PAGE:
Comparison of clinicopathologic characteristics among patients with HBV-positive, HCV-positive and Non-B Non-C hepatocellular carcinoma after hepatectomy: a systematic review and meta-analysis
BMC Gastroenterology volume 23, Article number: 289 (2023)
The incidence of HBV-negative and HCV-negative hepatocellular carcinoma (NBNC-HCC) is significantly increasing. However, their clinicopathologic features and prognosis remain elucidated. Our study aimed to compare the clinicopathologic characteristics and survival outcomes of NBNC-HCC with hepatitis virus-related HCC.
A literature review was performed in several databases, including PubMed, Embase, Cochrane Library and Web of Science, to identify the studies comparing NBNC-HCC with HBV-positive HCV-negative HCC (B-HCC), HBV-negative HCV-positive (C-HCC) and/or HBV-positive HCV-positive HCC (BC-HCC). The clinicopathologic characteristics and survival outcomes were extracted and pooled to access the difference.
Thirty-two studies with 26,297 patients were included: 5390 patients in NBNC-HCC group, 9873 patients in B-HCC group, 10,848 patients in C-HCC group and 186 patients in BC-HCC group. Patients in NBNC-HCC group were more liable to be diagnosed at higher ages, but with better liver functions and lighter liver cirrhosis. Comparing to B-HCC and C-HCC groups, although NBNC-HCC group was prone to have larger tumor sizes, it did not have more advanced tumors. Meanwhile, there were no significant differences in both 5-year and 10-year disease-free survival and overall survival between NBNC-HCC group and B-HCC or C-HCC group.
Our meta-analysis revealed patients with NBNC-HCC had as worse prognosis as those with hepatitis virus-related HCC. More attention should be paid on patients with non-alcoholic steatohepatitis or metabolic syndromes to prevent the incidence of NBNC-HCC.
Hepatocellular carcinoma (HCC), arising from hepatocytes comprising the liver parenchyma, is the sixth most common tumor and the third leading cause of cancer mortality . Among the risk factors of HCC, chronic infection of hepatitis B virus (HBV) or hepatitis C virus (HCV) was the most prominent etiological factor in the development of HCC . However, the HBV vaccination of newborns decreases the incidence of HBV-related HCC (B-HCC) in most countries . Meanwhile, the improvement of blood transfusion techniques, as well as the advent of interferon therapy and new direct-acting antivirals, decreases the incidence of HCV-related HCC (C-HCC) [4, 5]. Unfortunately, the incidence of HBV surface antigen (HBsAg)-negative and HCV antibody (HCVAb)-negative HCC (NBNC-HCC), associated with diabetes mellitus, alcohol-related liver disease (ALD), or non-alcoholic steatohepatitis (NASH), has been reported to be increasing [2, 6].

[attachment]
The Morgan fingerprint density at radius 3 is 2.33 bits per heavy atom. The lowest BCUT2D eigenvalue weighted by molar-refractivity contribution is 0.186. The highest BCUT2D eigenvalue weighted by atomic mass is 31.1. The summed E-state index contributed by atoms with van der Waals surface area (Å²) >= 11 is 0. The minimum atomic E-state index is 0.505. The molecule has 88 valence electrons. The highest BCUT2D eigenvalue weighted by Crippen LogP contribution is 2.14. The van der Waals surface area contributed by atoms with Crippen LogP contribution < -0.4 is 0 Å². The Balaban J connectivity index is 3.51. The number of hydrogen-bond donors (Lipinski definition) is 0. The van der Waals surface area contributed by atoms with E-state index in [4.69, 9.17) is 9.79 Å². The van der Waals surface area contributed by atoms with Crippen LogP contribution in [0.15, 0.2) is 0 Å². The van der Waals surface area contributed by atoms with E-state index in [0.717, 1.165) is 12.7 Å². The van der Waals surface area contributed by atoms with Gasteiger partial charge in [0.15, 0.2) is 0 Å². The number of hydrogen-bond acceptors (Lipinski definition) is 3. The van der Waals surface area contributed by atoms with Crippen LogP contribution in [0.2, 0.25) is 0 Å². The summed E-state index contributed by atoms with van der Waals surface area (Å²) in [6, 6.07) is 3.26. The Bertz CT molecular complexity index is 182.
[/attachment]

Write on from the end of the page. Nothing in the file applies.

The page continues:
In the past few years, the comparison of clinical features and prognosis between B-HCC patients and C-HCC patients has been conducted in many studies [7, 8]. Although there were also plenty of researches on NBNC-HCC, the results were not consistent across all publications because of their limited number of patients or differences in demographics [9,10,11]. In a previous meta-analysis, patients with seronegative virus were considered to have a better prognosis compared to patients with seropositive virus . But some new studies had inconsistent results with the meta-analysis, making the conclusions remain controversial [13,14,15].
The different etiological factors of HCC can lead to different clinicopathologic characteristics and survival outcomes. The investigation of NBNC-HCC may lead to new insight for the prevention and treatment of HCC. Therefore, the present meta-analysis was performed to update and evaluate the differences in the demographics, oncological features and survival outcomes between NBNC-HCC and hepatitis virus-related HCC.
A systematic literatures search was performed in PubMed, Embase, Cochrane Library and Web of Science to identify all studies comparing NBNC-HCC with B or/and C-HCC till 2020. The systematic review was conducted according to the Preferred Reporting Items for Systematic reviews and Meta-Analysis (PRISMA) guidelines . The following search headings were used: “hepatitis B virus surface antigen-negative and hepatitis C virus antibody-negative hepatocellular carcinoma”, “non-B non-C hepatocellular carcinoma”, “hepatitis B virus”, “hepatitis C virus”, “hepatocellular carcinoma”, “liver resection” and “hepatectomy”. The initial literature screening was performed by two independent reviewers (Yu, Zhi), who also manually searched the reference lists of the eligible articles for additional studies. Disagreements were resolved after discussion among all authors. The systematic literatures search blinded for the name of authors, institutes and journals to reduce the researcher bias.
Inclusion and exclusion criteria
HCC were classified into four groups based on the infection status of hepatitis virus: NBNC-HCC group (both HBV and HCV- negative HCC), B-HCC group (HBV-positive and HCV-negative HCC), C-HCC group (HBV-negative and HCV-positive HCC) and BC-HCC group (both HBC and HCV-positive HCC). Included studies had to compare the demographics, clinicopathologic characteristics and survival outcomes of NBNC-HCC group with other groups. If the study populations were reported in more than one publication, the most recent studies with the most complete data were deemed eligible.